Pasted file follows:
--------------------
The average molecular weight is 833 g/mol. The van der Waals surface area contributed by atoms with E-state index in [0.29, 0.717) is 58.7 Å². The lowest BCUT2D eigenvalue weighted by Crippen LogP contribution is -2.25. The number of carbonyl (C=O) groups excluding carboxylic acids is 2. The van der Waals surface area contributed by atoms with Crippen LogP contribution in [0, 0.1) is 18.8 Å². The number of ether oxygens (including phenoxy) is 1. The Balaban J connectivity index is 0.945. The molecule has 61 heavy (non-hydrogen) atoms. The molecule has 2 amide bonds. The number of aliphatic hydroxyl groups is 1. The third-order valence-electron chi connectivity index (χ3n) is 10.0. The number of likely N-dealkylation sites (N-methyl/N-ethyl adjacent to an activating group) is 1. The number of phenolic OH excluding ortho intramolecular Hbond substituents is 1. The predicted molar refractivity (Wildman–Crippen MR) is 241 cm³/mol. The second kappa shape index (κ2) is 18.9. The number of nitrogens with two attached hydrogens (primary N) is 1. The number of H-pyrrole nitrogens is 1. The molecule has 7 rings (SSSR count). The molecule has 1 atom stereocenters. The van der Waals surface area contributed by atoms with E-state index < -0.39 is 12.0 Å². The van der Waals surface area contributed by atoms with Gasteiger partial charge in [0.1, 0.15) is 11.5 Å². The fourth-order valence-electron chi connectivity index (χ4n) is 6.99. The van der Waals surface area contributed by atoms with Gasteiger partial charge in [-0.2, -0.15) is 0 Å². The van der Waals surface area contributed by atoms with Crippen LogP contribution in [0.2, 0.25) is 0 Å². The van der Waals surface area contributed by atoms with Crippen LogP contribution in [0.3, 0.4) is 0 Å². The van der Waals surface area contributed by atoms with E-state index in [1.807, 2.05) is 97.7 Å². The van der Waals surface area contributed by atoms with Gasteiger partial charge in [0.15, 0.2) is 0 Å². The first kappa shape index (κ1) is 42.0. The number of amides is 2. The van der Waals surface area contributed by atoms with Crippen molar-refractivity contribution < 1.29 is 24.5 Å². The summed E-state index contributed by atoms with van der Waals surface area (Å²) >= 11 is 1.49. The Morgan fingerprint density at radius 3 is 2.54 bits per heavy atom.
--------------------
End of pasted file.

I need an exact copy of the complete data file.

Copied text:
The average molecular weight is 833 g/mol. The van der Waals surface area contributed by atoms with E-state index in [0.29, 0.717) is 58.7 Å². The lowest BCUT2D eigenvalue weighted by Crippen LogP contribution is -2.25. The number of carbonyl (C=O) groups excluding carboxylic acids is 2. The van der Waals surface area contributed by atoms with Crippen LogP contribution in [0, 0.1) is 18.8 Å². The number of ether oxygens (including phenoxy) is 1. The Balaban J connectivity index is 0.945. The molecule has 61 heavy (non-hydrogen) atoms. The molecule has 2 amide bonds. The number of aliphatic hydroxyl groups is 1. The third-order valence-electron chi connectivity index (χ3n) is 10.0. The number of likely N-dealkylation sites (N-methyl/N-ethyl adjacent to an activating group) is 1. The number of phenolic OH excluding ortho intramolecular Hbond substituents is 1. The predicted molar refractivity (Wildman–Crippen MR) is 241 cm³/mol. The second kappa shape index (κ2) is 18.9. The number of nitrogens with two attached hydrogens (primary N) is 1. The number of H-pyrrole nitrogens is 1. The molecule has 7 rings (SSSR count). The molecule has 1 atom stereocenters. The van der Waals surface area contributed by atoms with E-state index < -0.39 is 12.0 Å². The van der Waals surface area contributed by atoms with Gasteiger partial charge in [0.1, 0.15) is 11.5 Å². The fourth-order valence-electron chi connectivity index (χ4n) is 6.99. The van der Waals surface area contributed by atoms with Gasteiger partial charge in [-0.2, -0.15) is 0 Å². The van der Waals surface area contributed by atoms with Crippen LogP contribution in [0.2, 0.25) is 0 Å². The van der Waals surface area contributed by atoms with Crippen LogP contribution in [0.3, 0.4) is 0 Å². The van der Waals surface area contributed by atoms with E-state index in [1.807, 2.05) is 97.7 Å². The van der Waals surface area contributed by atoms with Gasteiger partial charge in [0.15, 0.2) is 0 Å². The first kappa shape index (κ1) is 42.0. The number of amides is 2. The van der Waals surface area contributed by atoms with Crippen molar-refractivity contribution < 1.29 is 24.5 Å². The summed E-state index contributed by atoms with van der Waals surface area (Å²) >= 11 is 1.49. The Morgan fingerprint density at radius 3 is 2.54 bits per heavy atom.